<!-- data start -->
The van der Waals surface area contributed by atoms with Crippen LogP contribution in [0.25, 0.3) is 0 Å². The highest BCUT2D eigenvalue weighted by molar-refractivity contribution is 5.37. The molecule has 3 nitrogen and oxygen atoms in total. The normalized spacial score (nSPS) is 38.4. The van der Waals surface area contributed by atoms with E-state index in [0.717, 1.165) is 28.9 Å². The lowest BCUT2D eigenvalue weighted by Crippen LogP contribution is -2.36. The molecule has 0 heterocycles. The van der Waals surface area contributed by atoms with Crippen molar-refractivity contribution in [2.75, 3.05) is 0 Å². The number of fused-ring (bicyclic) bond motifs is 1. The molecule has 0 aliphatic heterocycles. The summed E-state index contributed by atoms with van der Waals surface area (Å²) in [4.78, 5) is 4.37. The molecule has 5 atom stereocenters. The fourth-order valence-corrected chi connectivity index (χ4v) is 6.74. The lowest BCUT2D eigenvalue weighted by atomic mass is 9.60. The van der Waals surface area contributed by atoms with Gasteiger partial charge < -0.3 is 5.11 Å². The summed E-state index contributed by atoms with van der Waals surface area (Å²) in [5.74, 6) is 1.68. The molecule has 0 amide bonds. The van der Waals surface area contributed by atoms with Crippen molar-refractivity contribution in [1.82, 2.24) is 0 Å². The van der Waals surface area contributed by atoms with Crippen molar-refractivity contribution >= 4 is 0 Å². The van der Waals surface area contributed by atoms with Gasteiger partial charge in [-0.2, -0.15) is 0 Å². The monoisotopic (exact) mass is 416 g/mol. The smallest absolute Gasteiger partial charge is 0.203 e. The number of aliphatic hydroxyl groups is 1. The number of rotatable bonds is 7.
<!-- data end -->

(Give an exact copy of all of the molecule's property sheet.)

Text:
The van der Waals surface area contributed by atoms with Crippen LogP contribution in [0.25, 0.3) is 0 Å². The highest BCUT2D eigenvalue weighted by molar-refractivity contribution is 5.37. The molecule has 3 nitrogen and oxygen atoms in total. The normalized spacial score (nSPS) is 38.4. The van der Waals surface area contributed by atoms with E-state index in [0.717, 1.165) is 28.9 Å². The lowest BCUT2D eigenvalue weighted by Crippen LogP contribution is -2.36. The molecule has 0 heterocycles. The van der Waals surface area contributed by atoms with Crippen molar-refractivity contribution in [2.75, 3.05) is 0 Å². The number of fused-ring (bicyclic) bond motifs is 1. The molecule has 0 aliphatic heterocycles. The summed E-state index contributed by atoms with van der Waals surface area (Å²) in [4.78, 5) is 4.37. The molecule has 5 atom stereocenters. The fourth-order valence-corrected chi connectivity index (χ4v) is 6.74. The lowest BCUT2D eigenvalue weighted by atomic mass is 9.60. The van der Waals surface area contributed by atoms with Gasteiger partial charge < -0.3 is 5.11 Å². The summed E-state index contributed by atoms with van der Waals surface area (Å²) in [5.74, 6) is 1.68. The molecule has 0 amide bonds. The van der Waals surface area contributed by atoms with Crippen molar-refractivity contribution in [1.82, 2.24) is 0 Å². The van der Waals surface area contributed by atoms with Crippen molar-refractivity contribution >= 4 is 0 Å². The van der Waals surface area contributed by atoms with Gasteiger partial charge in [-0.2, -0.15) is 0 Å². The monoisotopic (exact) mass is 416 g/mol. The smallest absolute Gasteiger partial charge is 0.203 e. The number of aliphatic hydroxyl groups is 1. The number of rotatable bonds is 7.